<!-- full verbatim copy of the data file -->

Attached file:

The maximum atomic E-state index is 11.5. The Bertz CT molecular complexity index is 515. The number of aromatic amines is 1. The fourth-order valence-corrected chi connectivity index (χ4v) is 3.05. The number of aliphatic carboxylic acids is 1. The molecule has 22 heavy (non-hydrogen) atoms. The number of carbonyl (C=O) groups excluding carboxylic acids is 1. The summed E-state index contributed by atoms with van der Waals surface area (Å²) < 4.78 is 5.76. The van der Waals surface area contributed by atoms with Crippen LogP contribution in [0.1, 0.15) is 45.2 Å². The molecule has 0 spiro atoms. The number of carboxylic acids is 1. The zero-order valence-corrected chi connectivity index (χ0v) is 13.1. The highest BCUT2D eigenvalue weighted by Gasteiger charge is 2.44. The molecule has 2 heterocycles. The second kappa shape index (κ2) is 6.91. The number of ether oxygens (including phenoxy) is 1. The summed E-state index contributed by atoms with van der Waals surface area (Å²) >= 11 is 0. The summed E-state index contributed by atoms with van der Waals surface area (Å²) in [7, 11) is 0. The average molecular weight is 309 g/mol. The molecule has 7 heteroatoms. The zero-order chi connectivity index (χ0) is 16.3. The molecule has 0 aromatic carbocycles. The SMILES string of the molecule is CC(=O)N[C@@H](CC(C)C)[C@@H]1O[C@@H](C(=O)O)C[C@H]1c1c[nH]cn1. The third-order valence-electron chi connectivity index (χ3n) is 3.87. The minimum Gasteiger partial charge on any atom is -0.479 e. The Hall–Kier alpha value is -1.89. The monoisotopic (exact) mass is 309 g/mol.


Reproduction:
The maximum atomic E-state index is 11.5. The Bertz CT molecular complexity index is 515. The number of aromatic amines is 1. The fourth-order valence-corrected chi connectivity index (χ4v) is 3.05. The number of aliphatic carboxylic acids is 1. The molecule has 22 heavy (non-hydrogen) atoms. The number of carbonyl (C=O) groups excluding carboxylic acids is 1. The summed E-state index contributed by atoms with van der Waals surface area (Å²) < 4.78 is 5.76. The van der Waals surface area contributed by atoms with Crippen LogP contribution in [0.1, 0.15) is 45.2 Å². The molecule has 0 spiro atoms. The number of carboxylic acids is 1. The zero-order valence-corrected chi connectivity index (χ0v) is 13.1. The highest BCUT2D eigenvalue weighted by Gasteiger charge is 2.44. The molecule has 2 heterocycles. The second kappa shape index (κ2) is 6.91. The number of ether oxygens (including phenoxy) is 1. The summed E-state index contributed by atoms with van der Waals surface area (Å²) >= 11 is 0. The summed E-state index contributed by atoms with van der Waals surface area (Å²) in [7, 11) is 0. The average molecular weight is 309 g/mol. The molecule has 7 heteroatoms. The zero-order chi connectivity index (χ0) is 16.3. The molecule has 0 aromatic carbocycles. The SMILES string of the molecule is CC(=O)N[C@@H](CC(C)C)[C@@H]1O[C@@H](C(=O)O)C[C@H]1c1c[nH]cn1. The third-order valence-electron chi connectivity index (χ3n) is 3.87. The minimum Gasteiger partial charge on any atom is -0.479 e. The Hall–Kier alpha value is -1.89. The monoisotopic (exact) mass is 309 g/mol.